But that brings us back to Spieth and McIlroy, who are almost Palmer-esque in the way they engage us, in the way they let us in.

Tiger was like the Beatles were, a storm of brilliance, with a breathless, chaotic swarm of energy always chasing after him. Spieth and McIlroy are showing more the brilliance you see in singer songwriters, performers motioning for us to pull our chairs a bit closer to enjoy their music.

Spieth and McIlroy aren’t perfect. Who is? They’ll reveal human frailties. They’ll make mistakes along the way, but there’s something refreshing in the charms they’re bringing to the majors, to the top of the world rankings. Here’s hoping we all continue to enjoy having front row seats.

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Perez skips Torrey, 'upset' with Ryder Cup standings

By Will GrayJanuary 24, 2018, 2:19 am

Pat Perez is unhappy about his standing on the U.S. Ryder Cup points list, and his situation won't improve this week.

Perez won the CIMB Classic during the fall portion of this season, and he followed that with a T-5 finish at the inaugural CJ Cup. But he didn't receive any Ryder Cup points for either result because of a rule enacted by the American task force prior to the 2014 Ryder Cup which only awards points during the calendar year of the biennial matches as well as select events like majors and WGCs during the prior year.

As a result, Perez is currently 17th in the American points race - behind players like Patrick Reed, Zach Johnson, Bill Haas and James Hahn, none of whom have won a tournament since the 2016 Ryder Cup - as he looks to make a U.S. squad for the first time at age 42.

"That kind of upset me a little bit, the fact that I'm (17) on the list, but I should probably be (No.) 3 or 4," Perez told Golf Digest. "So it kind of put a bitter taste in my mouth. The fact that you win on the PGA Tour and you beat some good players, yet you don't get any points because of what our committee has decided to do."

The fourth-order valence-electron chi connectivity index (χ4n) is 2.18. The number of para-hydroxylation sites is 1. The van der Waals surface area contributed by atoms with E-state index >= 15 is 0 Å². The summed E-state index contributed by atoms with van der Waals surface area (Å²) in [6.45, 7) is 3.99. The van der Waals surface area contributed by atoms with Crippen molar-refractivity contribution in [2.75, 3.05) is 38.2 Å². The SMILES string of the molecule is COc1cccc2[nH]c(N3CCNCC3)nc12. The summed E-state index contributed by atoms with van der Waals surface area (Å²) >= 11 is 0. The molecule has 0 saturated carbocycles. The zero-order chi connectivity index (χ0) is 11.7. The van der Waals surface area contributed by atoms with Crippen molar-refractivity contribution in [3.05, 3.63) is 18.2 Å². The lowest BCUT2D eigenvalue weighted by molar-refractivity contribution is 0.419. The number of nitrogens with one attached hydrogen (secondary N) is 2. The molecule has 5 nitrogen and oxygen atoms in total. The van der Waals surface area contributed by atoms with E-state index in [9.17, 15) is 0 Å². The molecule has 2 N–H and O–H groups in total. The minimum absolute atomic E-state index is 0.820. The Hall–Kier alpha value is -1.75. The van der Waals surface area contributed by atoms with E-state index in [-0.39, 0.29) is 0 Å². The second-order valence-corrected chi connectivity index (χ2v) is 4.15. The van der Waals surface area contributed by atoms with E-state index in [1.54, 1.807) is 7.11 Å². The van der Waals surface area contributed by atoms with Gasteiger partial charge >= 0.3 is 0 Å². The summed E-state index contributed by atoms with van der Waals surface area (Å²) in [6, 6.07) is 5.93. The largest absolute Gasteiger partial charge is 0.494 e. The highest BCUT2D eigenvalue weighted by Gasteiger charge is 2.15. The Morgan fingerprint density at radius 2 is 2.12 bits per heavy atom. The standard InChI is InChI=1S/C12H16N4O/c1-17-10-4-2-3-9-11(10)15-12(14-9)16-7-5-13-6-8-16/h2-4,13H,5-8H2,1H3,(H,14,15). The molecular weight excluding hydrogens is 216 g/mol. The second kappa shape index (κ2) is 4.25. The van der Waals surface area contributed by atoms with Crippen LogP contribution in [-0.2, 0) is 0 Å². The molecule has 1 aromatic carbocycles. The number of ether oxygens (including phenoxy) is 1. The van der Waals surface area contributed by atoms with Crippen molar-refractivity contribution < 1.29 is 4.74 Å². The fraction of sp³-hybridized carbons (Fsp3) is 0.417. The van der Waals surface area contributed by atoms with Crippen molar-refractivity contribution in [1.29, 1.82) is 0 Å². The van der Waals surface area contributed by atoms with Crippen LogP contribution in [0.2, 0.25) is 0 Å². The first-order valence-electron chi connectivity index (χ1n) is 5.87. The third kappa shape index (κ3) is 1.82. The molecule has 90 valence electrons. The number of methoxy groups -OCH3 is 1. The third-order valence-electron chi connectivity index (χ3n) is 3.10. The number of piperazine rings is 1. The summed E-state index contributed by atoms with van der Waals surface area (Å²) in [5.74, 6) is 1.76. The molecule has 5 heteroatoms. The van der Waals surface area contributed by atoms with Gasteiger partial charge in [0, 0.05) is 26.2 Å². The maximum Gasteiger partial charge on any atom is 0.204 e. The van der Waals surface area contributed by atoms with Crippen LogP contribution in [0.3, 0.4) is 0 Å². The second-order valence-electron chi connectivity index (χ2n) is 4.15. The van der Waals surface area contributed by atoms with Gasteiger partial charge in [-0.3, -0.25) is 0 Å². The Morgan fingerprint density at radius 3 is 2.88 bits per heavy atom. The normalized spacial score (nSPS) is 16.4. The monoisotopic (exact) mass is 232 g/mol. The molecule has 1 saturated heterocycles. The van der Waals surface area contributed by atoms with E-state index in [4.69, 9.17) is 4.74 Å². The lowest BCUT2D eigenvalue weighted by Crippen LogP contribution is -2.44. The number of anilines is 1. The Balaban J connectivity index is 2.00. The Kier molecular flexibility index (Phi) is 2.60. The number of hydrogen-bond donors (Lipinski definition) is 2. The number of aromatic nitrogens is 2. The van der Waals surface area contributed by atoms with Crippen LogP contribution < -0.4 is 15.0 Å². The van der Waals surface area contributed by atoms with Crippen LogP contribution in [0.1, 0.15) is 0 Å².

Perez won't be earning any points this week because he has opted to tee it up at the European Tour's Omega Dubai Desert Classic. The decision comes after Perez finished T-21 last week at the Singapore Open, and it means that the veteran is missing the Farmers Insurance Open in his former hometown of San Diego for the first time since 2001.

Perez went to high school a few minutes from Torrey Pines, and he defeated a field that included Tiger Woods to win the junior world title on the South Course in 1993. His father, Tony, has been a longtime starter on the tournament's opening hole, and Perez was a runner-up in 2014 and tied for fourth last year.

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Woods favored to miss Farmers Insurance Open cut

By Will GrayJanuary 24, 2018, 1:54 am

If the Las Vegas bookmakers are to be believed, folks in the San Diego area hoping to see Tiger Woods this week might want to head to Torrey Pines early.

Woods is making his first competitive start of the year this week at the Farmers Insurance Open, and it will be his first official start on the PGA Tour since last year's event. He missed nearly all of 2017 because of a back injury before returning with a T-9 finish last month at the Hero World Challenge.

But the South Course at Torrey Pines is a far different test than Albany, and the Westgate Las Vegas SuperBook lists Woods as a -180 favorite to miss the 36-hole cut. It means bettors must wager $180 to win $100, while his +150 odds to make the cut mean a bettor can win $150 with a $100 wager.